BALTIMORE (WJZ)—As federal authorities continue to investigate Friday’s deadly shooting at Los Angeles International Airport, new questions arise about whether TSA officers should be allowed to carry weapons.

Derek Valcourt has more on the shooting and calls for security changes.

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Authorities say Paul Ciancia, 23, is responsible for the shooting rampage at LAX Airport on Friday.

Police said Ciancia walked into the airport, pulling a suitcase with a backpack on top. There were holes in both pieces of luggage to hide the assault rifle inside.

Ciancia pulled the gun out, and opened fire on TSA agent Gerardo I. Hernandez, 39, killing him. Two other TSA agents and a passenger were also shot before airport police shot Ciancia four times.

His family issued the following statement through attorney John Jordan in New Jersey Monday morning:

“We, like most Americans, are shocked and numbed by the tragic events of last Friday. We acknowledge the need to understand what happened and why it happened. To that end, we, as the Ciancia family, have fully cooperated with the FBI and other law enforcement agencies over the last several days.

“It is most important for us as a family to express our deep and sincere sympathy to the Hernandez family. On all accounts, Officer Hernandez was an exemplary member of the law enforcement community and a good family man; our hearts go out to his family and any others who grieve his passing.

“We wish to convey too our hopes for those who were wounded in this incident will experience quick and full recoveries. We also regret the inconvenience experienced by thousands of travelers, as well as the administration and the employees of the Los Angeles Airport.

Paul is our son and brother. We will continue to love him and care for him. We will support him during the difficult times ahead. While we do not mean to minimize the grief and stress experienced by many other families, we hope that the public will understand that this is a very difficult time for our family too.”

Ciancia had lived in Sun Valley, Calif.  for a year and a half, but is originally from Pennsville, N.J.

According to court documents, Ciancia left a letter that said he made the conscious decision to try to kill multiple TSA employees in order to instill fear.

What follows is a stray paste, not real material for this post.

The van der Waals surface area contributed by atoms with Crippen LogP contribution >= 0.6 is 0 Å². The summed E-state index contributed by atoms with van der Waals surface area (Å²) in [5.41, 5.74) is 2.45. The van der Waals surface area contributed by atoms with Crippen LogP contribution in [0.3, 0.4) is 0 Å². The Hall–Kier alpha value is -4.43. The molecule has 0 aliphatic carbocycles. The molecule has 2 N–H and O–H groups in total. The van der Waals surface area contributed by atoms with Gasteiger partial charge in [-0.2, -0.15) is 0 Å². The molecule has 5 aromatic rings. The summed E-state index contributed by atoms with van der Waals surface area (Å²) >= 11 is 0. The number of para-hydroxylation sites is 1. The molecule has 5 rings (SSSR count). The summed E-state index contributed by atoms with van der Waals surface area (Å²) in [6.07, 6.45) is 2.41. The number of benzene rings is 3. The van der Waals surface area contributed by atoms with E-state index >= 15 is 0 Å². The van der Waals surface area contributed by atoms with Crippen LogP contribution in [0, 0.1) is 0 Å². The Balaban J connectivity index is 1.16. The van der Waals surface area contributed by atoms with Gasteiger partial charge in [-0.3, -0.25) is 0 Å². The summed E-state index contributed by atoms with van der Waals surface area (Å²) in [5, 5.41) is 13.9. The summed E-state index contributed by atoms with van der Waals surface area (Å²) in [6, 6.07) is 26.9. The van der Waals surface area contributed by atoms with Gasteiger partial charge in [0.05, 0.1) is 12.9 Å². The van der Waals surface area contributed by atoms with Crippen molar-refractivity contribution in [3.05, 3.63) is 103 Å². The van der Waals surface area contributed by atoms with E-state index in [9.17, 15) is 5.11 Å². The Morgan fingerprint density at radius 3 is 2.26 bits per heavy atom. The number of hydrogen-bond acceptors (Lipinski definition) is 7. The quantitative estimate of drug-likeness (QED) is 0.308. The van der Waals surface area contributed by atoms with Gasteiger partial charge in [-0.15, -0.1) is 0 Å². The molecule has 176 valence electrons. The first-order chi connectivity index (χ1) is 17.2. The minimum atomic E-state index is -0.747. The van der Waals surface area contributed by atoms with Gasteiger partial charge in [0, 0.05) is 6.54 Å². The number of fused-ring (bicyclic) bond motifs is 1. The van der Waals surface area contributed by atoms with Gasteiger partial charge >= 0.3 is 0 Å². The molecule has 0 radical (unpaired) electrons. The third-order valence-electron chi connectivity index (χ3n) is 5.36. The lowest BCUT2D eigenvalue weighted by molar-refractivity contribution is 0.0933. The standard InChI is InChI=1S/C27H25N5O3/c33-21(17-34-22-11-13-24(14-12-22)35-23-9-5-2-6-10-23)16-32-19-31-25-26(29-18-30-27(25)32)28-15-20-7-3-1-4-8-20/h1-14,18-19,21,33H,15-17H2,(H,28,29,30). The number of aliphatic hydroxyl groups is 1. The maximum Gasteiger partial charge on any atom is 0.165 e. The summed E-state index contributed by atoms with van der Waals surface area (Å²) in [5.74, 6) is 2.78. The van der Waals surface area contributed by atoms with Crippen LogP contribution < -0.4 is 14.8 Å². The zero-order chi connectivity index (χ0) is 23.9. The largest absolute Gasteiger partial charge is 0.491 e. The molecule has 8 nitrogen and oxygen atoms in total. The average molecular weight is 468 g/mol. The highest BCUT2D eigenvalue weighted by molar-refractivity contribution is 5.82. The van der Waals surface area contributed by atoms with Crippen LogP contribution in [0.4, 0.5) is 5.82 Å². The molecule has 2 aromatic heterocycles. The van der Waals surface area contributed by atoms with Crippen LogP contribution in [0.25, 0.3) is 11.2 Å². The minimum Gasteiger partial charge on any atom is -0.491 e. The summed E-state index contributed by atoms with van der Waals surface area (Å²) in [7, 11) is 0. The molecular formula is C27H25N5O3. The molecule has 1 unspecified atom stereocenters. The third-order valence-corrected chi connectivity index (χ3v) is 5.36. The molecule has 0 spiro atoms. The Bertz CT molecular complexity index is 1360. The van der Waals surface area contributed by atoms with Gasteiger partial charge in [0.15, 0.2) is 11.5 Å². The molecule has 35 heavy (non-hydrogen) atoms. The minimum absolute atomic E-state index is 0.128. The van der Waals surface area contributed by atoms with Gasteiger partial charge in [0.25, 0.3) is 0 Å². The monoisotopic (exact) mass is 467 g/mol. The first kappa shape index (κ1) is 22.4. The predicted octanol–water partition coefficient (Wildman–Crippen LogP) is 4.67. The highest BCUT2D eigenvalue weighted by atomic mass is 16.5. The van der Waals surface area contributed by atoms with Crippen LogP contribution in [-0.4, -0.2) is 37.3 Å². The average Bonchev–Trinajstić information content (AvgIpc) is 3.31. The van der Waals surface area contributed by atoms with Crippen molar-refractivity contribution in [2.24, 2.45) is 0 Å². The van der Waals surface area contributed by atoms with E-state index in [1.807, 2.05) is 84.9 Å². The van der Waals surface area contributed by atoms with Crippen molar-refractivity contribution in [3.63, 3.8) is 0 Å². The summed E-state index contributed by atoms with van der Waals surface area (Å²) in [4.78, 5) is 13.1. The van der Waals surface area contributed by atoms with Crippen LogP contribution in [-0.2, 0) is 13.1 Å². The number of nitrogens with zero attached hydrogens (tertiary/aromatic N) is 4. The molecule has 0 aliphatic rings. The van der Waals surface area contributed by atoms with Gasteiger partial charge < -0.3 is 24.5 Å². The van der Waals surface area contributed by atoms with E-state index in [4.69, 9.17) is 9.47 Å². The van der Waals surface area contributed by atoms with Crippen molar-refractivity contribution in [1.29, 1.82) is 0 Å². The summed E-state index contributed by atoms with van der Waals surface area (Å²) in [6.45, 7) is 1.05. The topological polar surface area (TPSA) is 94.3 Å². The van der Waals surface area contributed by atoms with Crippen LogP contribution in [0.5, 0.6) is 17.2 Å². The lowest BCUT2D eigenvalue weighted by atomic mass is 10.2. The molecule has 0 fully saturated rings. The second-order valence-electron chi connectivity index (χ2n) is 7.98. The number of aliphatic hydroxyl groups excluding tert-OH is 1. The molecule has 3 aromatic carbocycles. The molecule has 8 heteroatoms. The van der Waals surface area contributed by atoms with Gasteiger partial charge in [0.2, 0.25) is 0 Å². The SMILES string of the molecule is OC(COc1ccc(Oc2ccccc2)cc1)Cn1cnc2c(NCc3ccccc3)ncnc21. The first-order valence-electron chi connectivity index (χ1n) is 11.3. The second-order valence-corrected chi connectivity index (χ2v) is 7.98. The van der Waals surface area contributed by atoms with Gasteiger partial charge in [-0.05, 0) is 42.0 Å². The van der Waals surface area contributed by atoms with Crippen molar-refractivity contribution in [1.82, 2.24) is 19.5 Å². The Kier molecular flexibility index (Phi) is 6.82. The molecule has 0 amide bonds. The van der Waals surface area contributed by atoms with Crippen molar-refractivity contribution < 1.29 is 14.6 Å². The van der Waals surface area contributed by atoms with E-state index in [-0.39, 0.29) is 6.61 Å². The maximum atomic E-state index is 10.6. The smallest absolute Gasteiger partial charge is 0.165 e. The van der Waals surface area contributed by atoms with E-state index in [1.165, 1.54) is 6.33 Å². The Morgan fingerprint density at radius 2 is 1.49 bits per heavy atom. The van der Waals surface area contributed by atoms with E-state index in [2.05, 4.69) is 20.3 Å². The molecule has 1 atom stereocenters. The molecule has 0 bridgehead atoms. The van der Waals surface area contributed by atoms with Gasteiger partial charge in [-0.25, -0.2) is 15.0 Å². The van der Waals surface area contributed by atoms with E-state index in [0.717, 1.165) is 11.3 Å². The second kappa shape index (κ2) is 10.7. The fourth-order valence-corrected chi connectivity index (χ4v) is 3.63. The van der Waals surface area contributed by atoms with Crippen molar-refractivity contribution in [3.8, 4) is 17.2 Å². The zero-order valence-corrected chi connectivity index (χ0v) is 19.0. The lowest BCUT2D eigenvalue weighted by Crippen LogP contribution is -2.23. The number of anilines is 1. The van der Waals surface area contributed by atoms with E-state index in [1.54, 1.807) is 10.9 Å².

Now federal authorities promise a full review of security at all airport checkpoints.

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“The responsibility for protecting airport security is not a TSA function, but something that I think we need to certainly examine given what happened in Los Angeles,” said U.S. Attorney General Eric Holder.

“Our officers and the TSA in general are vilified constantly,” said David Borer, who is with the union that represents 45,000 TSA workers.

They’re now calling for some of those TSA agents to carry firearms on the job.

“We’re not advocating at this time that all 45,000 officers be armed. We believe that creating a layer of security within TSA where there are law enforcement officers at TSA that would provide like a nationwide law enforcement force to backup our officers and secure those checkpoints,” Borer said.

Global aviation security expert Rafi Ron says arming TSA officers would be a mistake.

But he agrees armed police officers should be present at the checkpoints.

“If there was a dedicated person carrying a firearm who is formally trained, among other training with behavior-detection techniques, we would’ve been in a much better position,” Ron said.

For now, travelers have mixed feeling on whether TSA officers should be armed.

“We don’t want to arm people in public places,” said Sophie Milam, BWI traveler.

“I didn’t think pilots should be armed but I’m glad they are. I was against it at first. I think these guys should be too,” said Charles Tewksbury, BWI traveler.

High costs are one of the primary reasons armed officers are no longer stationed at TSA checkpoints.

TSA agents across the country are wearing black bands on their badges in honor of the first TSA victim to be killed in the line of duty.

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